What is prayer? We know it means addressing God with our requests, but at its very core, it is so much more, and we want to help you discover the depth of it! Maybe you have heard about someone’s extravagant prayer life and thought to yourself, “How do they pray for two hours? I can’t even think of two hours’ worth of requests!”
It’s because they’ve discovered how to connect relationally with God through prayer. So how do we learn to do that?
Let’s start with what Clement of Alexandria (150 – 250 AD) said about prayer:
“Prayer is happy company with God.”
“Happy company.” When was the last time someone spoke of prayer with such blissful and light-hearted language? At the same time, don’t our hearts resonate with such language? Isn’t this what we always hoped prayer would be? And so it is. It is not like writing to Santa having no greater relationship than what you get from him. While prayer certainly includes the act of petitioning (i.e. praying with requests), it is more.
Prayer is engaging in the act of companionship with God.
No one modeled this better than Jesus. Consider the following passages.
Very early in the morning, while it was still dark, Jesus got up, left the house and went off to a solitary place, where he prayed. (Mark 1:35)
But Jesus often withdrew to lonely places and prayed. (Luke 5:16)
One of those days Jesus went out to a mountainside to pray, and spent the night praying to God. (Luke 6:12)
And the list could go on. Evidently, Jesus had a lifestyle of prayer. In the context of these passages, Jesus was busy. From morning to evening He was ministering and serving others. That can be exhausting! And what did He do when He had spare time? He committed to praying–to keeping “happy company with God.”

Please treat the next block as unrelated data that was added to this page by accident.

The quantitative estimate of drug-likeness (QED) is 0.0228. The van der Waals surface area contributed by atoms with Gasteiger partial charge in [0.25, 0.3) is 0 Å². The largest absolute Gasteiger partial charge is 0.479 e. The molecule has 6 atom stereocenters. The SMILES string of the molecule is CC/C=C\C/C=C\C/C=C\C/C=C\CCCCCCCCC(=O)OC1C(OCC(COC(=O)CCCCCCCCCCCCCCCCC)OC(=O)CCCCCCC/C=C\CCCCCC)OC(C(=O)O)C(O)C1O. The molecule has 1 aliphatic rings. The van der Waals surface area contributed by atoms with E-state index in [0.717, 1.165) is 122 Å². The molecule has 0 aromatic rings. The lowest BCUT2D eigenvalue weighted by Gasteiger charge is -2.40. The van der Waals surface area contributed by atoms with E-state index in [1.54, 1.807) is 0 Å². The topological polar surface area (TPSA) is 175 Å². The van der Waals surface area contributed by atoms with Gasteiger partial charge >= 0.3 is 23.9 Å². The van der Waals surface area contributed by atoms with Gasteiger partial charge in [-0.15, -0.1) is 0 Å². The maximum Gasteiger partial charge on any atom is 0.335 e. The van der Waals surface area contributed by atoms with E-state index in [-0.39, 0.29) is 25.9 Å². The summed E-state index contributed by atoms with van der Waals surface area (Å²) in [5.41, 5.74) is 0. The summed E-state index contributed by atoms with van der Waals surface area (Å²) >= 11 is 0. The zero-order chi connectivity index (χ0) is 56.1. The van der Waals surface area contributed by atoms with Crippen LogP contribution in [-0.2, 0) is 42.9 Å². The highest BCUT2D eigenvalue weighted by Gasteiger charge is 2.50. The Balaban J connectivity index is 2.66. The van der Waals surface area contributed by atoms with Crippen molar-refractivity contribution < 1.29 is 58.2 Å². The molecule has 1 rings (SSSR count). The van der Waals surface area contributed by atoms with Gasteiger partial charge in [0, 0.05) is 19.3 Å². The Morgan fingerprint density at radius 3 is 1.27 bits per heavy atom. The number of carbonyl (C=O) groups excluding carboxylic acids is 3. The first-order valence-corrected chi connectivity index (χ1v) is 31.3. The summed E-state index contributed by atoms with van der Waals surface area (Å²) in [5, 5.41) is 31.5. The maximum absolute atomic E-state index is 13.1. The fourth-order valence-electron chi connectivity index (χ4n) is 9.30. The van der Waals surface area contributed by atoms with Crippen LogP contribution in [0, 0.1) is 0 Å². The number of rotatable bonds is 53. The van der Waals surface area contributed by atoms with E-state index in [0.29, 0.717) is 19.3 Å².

“But Jesus is divine, so was He really tired?”
Yes, Jesus was (and is) truly deity; but in the incarnation, He became truly human, too. With all the weaknesses and realities we face, including tiredness and temptation to prioritize other things.
Let’s be clear, we are not saying to forgo your responsibilities as a spouse, parent, or employee. And sometimes the most spiritual thing we need is a good nap. What we are saying is that Jesus, being God, showcased the value of spending time with God, how could we not follow the lead? Think about it this way:
Since God is Trinity (Father, Son, Spirit), there has always been “happy company” within the Godhead. But this is not reserved for the Triune God alone. Jesus teaches us that we are invited to call God our “Father” and enjoy the company the Trinity enjoys.
In Matthew 6:9, Jesus says: “Pray then like this: ‘Our Father in heaven…'” Jesus didn’t say, “Watch me pray to my Father.” Jesus didn’t say, “Maybe one day you will get to call God your Father.” He said to pray like this right now: “Our Father…” (Matthew 6:9). If you are a disciple of Christ, calling God your Father is a birthright belonging to the new birth.
Calling God our “Father” is a privilege, not an entitlement.
But as many as received Him [Jesus], He gave to them the right to become children of God, to those who trust in His name. (John 1:12)
What an amazing privilege! This is worth waking up the extra 30 minutes. It is worth the tension of learning this spiritual discipline. And it is worth experiencing it, and not only believing it to be true.
Let’s follow in Jesus’s footsteps and keep “happy company with God” also!